Sinn Fein rhetoric not unlike Orange excuses
SINN Fein has invoked the ascendant logic of shared space, as opposed to neutral space, for its 'Tyrone volunteers day' IRA memorial parade. The parade, planned for August 11, will "emanate from a nationalist area" of Castlederg and "go through the Diamond, which is a shared space and we are sensitive to that", Sinn Fein MLA Declan McAleer said. So what is Sinn Fein's view of shared space? That appears to depend on who wants to share. In May this year Sinn Fein objected to plans for an Orange Order prayer service in Portadown's People's Park, which is set to receive a £7 million upgrade on the grounds of being a 'shared space'. "The Orange Order must recognise that they do not have a positive relationship with the nationalist residents of Portadown," Sinn Fein council group leader Johnny McGibbon said. "Shared space does not mean abused space". As the IRA lacks a positive relationship with the unionist residents of Castlederg, an IRA parade through that town's shared space is also presumably abusive. Councillor McGibbon correctly pointed out that the Portadown prayer service was, by the Orange Order's own admission, intended to "test" Craigavon Borough Council's commitment to shared space. This was considered so cynical that two unionist councillors voted against the Orange Order while the Alliance got caught in a logical loop and voted for. What has not been pointed out is that Tyrone volunteers day is also intended to test shared space - and not just in Castlederg. Last year Sinn Fein's 'Tyrone commemoration committee' decided to rotate the event around the county on an annual basis. Until now it has always been held in Galbally. This rotation is "in line with the template of the annual national hunger strike commemoration," Sinn Fein MLA Barry McElduff grandly declared. It is also in line with the template of Orange Order county demonstrations. What moving the IRA parade around seems intended to test is how many Orange and unionist excuses Sinn Fein can apply to itself. Already in Castlederg we have heard Sinn Fein representatives highlight the 20 loyalist parades through the town, as if two wrongs make a right and Sinn Fein has not been complaining about the loyalist parades for years. Sinn Fein has insisted that "everyone has a right to honour their dead", yet it did not accept this argument when it was used by unionists to justify RIR homecoming parades in 2008 and 2011.
Ironically, the West Tyrone Sinn Fein cumann behind Tyrone Volunteers Day called for protests against the RIR parades. Sinn Fein has repeatedly mentioned that Castlederg is "two-thirds nationalist", although the party was quite clear that being two-thirds unionist did not entitle Lisburn to an RIR parade or Portadown to an Orange Order prayer service.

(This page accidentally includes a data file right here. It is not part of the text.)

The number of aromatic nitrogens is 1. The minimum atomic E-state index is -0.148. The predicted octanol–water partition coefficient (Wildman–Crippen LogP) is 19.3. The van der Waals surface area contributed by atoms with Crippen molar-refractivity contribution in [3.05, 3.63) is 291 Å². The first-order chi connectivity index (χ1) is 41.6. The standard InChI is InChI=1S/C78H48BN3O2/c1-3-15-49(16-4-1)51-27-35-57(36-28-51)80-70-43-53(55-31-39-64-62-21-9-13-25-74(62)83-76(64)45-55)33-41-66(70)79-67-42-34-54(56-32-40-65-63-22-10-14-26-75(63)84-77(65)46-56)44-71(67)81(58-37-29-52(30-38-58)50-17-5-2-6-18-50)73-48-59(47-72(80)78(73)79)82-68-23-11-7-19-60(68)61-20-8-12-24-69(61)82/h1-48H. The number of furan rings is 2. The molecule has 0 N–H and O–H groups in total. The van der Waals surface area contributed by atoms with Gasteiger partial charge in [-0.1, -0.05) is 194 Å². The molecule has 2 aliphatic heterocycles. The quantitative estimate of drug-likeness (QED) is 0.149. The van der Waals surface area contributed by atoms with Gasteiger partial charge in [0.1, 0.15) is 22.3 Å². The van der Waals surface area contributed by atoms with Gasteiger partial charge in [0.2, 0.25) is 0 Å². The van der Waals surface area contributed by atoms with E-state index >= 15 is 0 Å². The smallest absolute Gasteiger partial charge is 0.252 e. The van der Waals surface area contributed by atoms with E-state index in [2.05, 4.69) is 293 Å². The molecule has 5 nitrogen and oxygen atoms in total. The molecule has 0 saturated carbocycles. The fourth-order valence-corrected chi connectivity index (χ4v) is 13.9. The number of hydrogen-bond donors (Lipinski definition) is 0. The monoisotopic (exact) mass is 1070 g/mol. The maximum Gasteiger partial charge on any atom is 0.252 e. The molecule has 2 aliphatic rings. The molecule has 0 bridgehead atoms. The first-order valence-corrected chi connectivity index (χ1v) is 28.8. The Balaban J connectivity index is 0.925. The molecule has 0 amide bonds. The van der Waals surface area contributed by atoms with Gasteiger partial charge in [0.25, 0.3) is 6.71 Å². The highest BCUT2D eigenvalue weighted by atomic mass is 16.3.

In fact, Sinn Fein cited the minority status of nationalists in both towns as a reason why their shared spaces should not suffer unionist "acts of domination".
Finally, just hours before a Parades Commission ruling on Castlederg, Sinn Fein moved its parade route away from the town's cenotaph and Methodist church. Nobody is fooled when the Orange Order spins similar 'restrictions' on itself so it was rather pathetic to see Sinn Fein apologists rushing to fool themselves. Sinn Fein acts of domination in town centres throw up the additional problem that these spaces are only available for sharing because they lost their resident populations during the Troubles, primarily due to an IRA bombing campaign that invariably caused casualties. It is difficult to march an IRA parade through any town centre without passing the scene of an IRA killing, generally of a blameless civilian. Requiring anyone who objects to live directly along the route, as Sinn Fein has done with a strict town centre 'residency test' for dialogue in Castlederg, goes beyond honouring IRA bombers to honouring IRA bombs. This is indistinguishable from the 'coat trailing' and 'triumphalism' Sinn Fein is so quick to condemn in others. Criticising the Orange Order prayer service stunt in Portadown, Sinn Fein councillor McGibbon said the correct alternative was a "cross community event arranged by the council". Why is this not the correct approach to commemoration in the shared spaces of Co Tyrone, where republicans and nationalists control every council? Is it precisely because of that control that Sinn Fein sees no need for alternatives? In terms of number of parades Sinn Fein may never be as bad as the Orange Order but in Castlederg it has shown that it is just as bad in principle. email@example.com
? SPACES: Barry McElduff and others in Sinn Fein have been defending the route of an IRA memorial parade through Castlederg in Co Tyrone